Contact Us

Vioxx
*    Denotes required field.

   * First Name 

   * Last Name 

   * Email 

Phone 

Cell Phone 

Street Address 

Zip Code 

City 

State 

Date you started taking this drug:

Date you stopped taking this drug:

What condition was this medication prescribed to treat?

What dosage were you prescribed daily?

Have any of the following side effects occurred? (Please check all that apply.)





Please further describe side effects:

For verification purposes, please answer the below question:
+
=

No Yes, I agree to the Parker Waichman LLP disclaimers. Click here to review.

Yes, I would like to receive the Parker Waichman LLP monthly newsletter, InjuryAlert.

please do not fill out the field below.


Hope Duo Files Vioxx Lawsuit

Oct 7, 2004 | Texarkana Gazette

Click here for Free Vioxx Lawsuit Case Evaluation

A former user of the pain relief medicine Vioxx is suing the drug maker and Wal-Mart in a civil lawsuit filed Wednesday in circuit court in Hempstead County, Ark.

Vioxx, commonly used for arthritis, was pulled from the market last week. Reports surfaced that showed that in some clinical trials, patients who used Vioxx suffered heart problems.

Vioxx, which is marketed by Merck & Co., was recalled by the company because results from its long-term study showed an increased risk of cardiovascular problems, including heart attacks and strokes for people taking the medication longer than 18 months.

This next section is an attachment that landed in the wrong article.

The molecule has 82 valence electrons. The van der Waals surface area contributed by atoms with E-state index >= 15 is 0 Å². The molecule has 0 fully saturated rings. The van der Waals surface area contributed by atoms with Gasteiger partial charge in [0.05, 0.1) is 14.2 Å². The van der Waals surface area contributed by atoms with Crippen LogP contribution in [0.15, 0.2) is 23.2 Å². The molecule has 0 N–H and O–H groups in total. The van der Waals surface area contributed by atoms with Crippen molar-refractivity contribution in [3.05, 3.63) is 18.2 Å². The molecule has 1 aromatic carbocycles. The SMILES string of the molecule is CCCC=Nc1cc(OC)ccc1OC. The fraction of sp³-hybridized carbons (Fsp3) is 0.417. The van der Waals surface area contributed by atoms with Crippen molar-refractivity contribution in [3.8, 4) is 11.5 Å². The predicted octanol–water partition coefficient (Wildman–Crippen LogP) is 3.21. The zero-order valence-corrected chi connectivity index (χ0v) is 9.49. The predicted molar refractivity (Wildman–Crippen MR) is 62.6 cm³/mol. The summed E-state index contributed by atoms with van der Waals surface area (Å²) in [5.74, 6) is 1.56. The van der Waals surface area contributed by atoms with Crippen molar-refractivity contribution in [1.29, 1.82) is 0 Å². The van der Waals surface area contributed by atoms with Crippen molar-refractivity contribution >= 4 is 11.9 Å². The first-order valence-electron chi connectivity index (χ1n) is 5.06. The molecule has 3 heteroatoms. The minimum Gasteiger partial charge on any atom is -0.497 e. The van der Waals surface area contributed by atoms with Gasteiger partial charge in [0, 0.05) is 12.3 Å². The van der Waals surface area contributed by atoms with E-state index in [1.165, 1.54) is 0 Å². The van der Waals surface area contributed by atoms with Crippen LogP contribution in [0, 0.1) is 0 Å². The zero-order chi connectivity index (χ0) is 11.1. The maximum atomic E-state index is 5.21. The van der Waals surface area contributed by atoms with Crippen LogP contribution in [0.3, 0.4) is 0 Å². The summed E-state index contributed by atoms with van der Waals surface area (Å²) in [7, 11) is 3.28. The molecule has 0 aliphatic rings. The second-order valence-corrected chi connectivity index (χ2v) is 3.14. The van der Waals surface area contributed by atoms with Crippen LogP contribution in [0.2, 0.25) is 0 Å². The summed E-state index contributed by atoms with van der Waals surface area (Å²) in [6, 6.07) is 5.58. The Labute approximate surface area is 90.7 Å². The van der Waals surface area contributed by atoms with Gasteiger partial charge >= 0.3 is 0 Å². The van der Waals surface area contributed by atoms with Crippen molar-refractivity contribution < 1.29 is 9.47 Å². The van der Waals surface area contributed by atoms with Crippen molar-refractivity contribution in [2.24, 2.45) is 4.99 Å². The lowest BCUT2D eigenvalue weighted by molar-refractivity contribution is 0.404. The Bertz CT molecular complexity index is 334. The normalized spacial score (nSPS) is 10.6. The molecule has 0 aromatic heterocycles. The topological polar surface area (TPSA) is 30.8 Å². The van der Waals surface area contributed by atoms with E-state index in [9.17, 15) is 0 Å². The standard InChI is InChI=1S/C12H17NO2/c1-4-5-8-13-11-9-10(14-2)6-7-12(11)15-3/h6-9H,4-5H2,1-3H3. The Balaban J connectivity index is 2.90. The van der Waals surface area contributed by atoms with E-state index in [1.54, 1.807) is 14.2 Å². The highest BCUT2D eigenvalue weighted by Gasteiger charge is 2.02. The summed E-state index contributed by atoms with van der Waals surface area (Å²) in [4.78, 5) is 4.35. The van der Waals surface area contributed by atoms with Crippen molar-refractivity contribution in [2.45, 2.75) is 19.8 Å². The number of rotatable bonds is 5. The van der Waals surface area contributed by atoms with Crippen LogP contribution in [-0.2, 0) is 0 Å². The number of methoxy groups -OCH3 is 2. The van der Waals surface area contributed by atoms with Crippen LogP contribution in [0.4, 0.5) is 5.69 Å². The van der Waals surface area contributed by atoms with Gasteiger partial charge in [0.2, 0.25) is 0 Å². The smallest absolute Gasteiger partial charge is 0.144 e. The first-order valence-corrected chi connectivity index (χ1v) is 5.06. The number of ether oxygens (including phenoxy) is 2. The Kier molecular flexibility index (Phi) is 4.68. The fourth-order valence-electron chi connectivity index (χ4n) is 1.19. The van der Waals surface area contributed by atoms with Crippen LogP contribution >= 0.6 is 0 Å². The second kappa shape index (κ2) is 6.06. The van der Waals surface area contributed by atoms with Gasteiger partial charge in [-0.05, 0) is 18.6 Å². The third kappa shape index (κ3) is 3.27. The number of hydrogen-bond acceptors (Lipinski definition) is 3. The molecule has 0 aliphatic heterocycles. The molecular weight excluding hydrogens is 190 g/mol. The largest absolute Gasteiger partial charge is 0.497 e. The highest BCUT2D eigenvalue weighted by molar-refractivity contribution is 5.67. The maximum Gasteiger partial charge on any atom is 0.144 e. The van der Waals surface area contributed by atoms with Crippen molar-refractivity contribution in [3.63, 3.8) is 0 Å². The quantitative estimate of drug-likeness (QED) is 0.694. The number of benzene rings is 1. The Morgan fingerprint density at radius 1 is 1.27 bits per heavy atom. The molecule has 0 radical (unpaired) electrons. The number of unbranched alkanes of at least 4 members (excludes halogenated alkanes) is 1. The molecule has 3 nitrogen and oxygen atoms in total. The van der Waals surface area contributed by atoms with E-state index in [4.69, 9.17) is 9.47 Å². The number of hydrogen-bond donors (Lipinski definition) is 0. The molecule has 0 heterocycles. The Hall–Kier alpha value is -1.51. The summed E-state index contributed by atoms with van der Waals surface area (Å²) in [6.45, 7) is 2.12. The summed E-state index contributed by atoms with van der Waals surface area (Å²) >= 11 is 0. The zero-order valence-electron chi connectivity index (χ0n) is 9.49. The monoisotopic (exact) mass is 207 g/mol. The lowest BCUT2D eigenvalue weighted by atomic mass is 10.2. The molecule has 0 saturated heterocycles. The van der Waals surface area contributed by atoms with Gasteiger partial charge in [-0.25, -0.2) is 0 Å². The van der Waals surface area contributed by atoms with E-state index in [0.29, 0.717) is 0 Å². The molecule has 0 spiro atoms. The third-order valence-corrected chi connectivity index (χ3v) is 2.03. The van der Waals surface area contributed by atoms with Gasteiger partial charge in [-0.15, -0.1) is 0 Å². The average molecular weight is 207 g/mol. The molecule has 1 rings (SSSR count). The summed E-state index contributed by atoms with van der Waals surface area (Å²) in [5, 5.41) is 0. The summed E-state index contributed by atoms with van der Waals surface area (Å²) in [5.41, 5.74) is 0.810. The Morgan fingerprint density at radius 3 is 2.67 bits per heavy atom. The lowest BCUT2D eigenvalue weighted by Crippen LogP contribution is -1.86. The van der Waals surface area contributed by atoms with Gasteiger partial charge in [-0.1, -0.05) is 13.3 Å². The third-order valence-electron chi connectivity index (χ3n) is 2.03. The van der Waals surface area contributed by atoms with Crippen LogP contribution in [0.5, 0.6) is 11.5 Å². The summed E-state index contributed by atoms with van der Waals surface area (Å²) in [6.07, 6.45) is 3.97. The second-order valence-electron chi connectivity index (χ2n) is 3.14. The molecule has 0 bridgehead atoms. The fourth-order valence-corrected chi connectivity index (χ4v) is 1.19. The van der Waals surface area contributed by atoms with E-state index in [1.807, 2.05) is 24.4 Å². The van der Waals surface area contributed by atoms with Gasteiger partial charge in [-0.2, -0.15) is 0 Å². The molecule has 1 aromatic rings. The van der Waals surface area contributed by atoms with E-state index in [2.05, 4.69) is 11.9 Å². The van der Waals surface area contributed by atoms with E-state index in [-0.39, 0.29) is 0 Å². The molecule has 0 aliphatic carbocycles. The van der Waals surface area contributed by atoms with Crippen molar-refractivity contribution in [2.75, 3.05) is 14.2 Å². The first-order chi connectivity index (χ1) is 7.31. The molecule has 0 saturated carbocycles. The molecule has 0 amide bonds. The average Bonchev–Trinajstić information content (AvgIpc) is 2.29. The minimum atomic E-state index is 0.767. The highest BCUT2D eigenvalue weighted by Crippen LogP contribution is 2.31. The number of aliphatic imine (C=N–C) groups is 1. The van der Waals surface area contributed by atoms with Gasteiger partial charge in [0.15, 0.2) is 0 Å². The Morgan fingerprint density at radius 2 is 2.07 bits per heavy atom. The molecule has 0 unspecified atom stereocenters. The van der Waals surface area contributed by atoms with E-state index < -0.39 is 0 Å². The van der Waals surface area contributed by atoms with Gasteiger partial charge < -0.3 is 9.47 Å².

Bobby Brown, according to the lawsuit, took Vioxx for arthritis from 1999 until September 2004 when Merck recalled the drug.

Brown bought his Vioxx at the pharmacy within Hope's Wal-Mart store.

"At various points during which (Brown) was taking Vioxx, (Brown) suffered multiple cardiac instances, including myocardial infarction. Most recently, plaintiff Bobby Brown suffered an atrial defibrillation from which he has yet to recover," according to the lawsuit.

Myocardial infarction is the medical term for what is commonly described as a heart attack.

The Browns allege that Merck and Wal-Mart hid the heart risks associated with the use of Vioxx as part of market positioning. They allege that Vioxx's competitor drug, Celebrex, was placed on the market three months before Vioxx.

A report presented at the European United League against Rheumatism in June 2000 was critical of Vioxx and said it increased hypertension and heart attacks. Merck denied the allegations at that time and again in August 2000 in an article in Pharmacy Today, the official trade magazine of the American Pharmaceutical Association.

"Merck continued to deny the ill health effects associated with Vioxx while at the same time reaping the profits obtained through the non-disclosure," according to the Browns' lawsuit. "The resultant effect to Merck in concealing and failing to reveal and warn of the risks was a more than $2 billion profit in 2000 alone to Merck and an approximately 23 percent share of the market."

According to the lawsuit, Merck received a third warning letter by the FDA in September 2001 alleging that Vioxx's promotional activities were "false, lacking in fair balance, or otherwise misleading in violation of the Federal Food, Drug and Cosmetic Act and applicable regulations."

The Browns allege that throughout this period-until the drug was pulled-Merck used an aggressive marketing program that included financial incentives to sales teams and added 700 new drug sales representatives with a massive advertising and drug sampling program.

There are numerous Vioxx lawsuits being filed across the U.S., but Patton's lawsuit in Hope is the first to hit Southwestern Arkansas' circuit courts.


Related articles
Parker Waichman Accolades And Reviews Best Lawyers Find Us On Avvo